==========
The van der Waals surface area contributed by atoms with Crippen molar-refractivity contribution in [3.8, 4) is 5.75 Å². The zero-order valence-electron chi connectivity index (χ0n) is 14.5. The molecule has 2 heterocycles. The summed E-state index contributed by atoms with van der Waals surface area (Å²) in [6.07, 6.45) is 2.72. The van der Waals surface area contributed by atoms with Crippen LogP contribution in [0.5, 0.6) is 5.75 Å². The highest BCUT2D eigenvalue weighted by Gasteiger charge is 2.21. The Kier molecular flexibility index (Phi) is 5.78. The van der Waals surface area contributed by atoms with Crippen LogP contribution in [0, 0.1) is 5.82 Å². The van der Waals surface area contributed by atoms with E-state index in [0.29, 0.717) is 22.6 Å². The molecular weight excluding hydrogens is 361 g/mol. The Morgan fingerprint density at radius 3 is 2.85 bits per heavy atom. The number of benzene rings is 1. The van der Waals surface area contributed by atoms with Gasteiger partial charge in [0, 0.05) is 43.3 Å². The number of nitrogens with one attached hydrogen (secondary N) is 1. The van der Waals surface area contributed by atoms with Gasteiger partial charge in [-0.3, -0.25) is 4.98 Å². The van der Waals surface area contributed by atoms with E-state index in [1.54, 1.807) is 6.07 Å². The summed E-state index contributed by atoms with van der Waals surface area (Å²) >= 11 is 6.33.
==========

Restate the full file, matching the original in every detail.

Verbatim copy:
The van der Waals surface area contributed by atoms with Crippen molar-refractivity contribution in [3.8, 4) is 5.75 Å². The zero-order valence-electron chi connectivity index (χ0n) is 14.5. The molecule has 2 heterocycles. The summed E-state index contributed by atoms with van der Waals surface area (Å²) in [6.07, 6.45) is 2.72. The van der Waals surface area contributed by atoms with Crippen LogP contribution in [0.5, 0.6) is 5.75 Å². The highest BCUT2D eigenvalue weighted by Gasteiger charge is 2.21. The Kier molecular flexibility index (Phi) is 5.78. The van der Waals surface area contributed by atoms with Crippen LogP contribution in [0, 0.1) is 5.82 Å². The van der Waals surface area contributed by atoms with E-state index in [0.29, 0.717) is 22.6 Å². The molecular weight excluding hydrogens is 361 g/mol. The Morgan fingerprint density at radius 3 is 2.85 bits per heavy atom. The number of benzene rings is 1. The van der Waals surface area contributed by atoms with Gasteiger partial charge in [0, 0.05) is 43.3 Å². The number of nitrogens with one attached hydrogen (secondary N) is 1. The van der Waals surface area contributed by atoms with Gasteiger partial charge in [-0.3, -0.25) is 4.98 Å². The van der Waals surface area contributed by atoms with E-state index in [1.54, 1.807) is 6.07 Å². The summed E-state index contributed by atoms with van der Waals surface area (Å²) >= 11 is 6.33.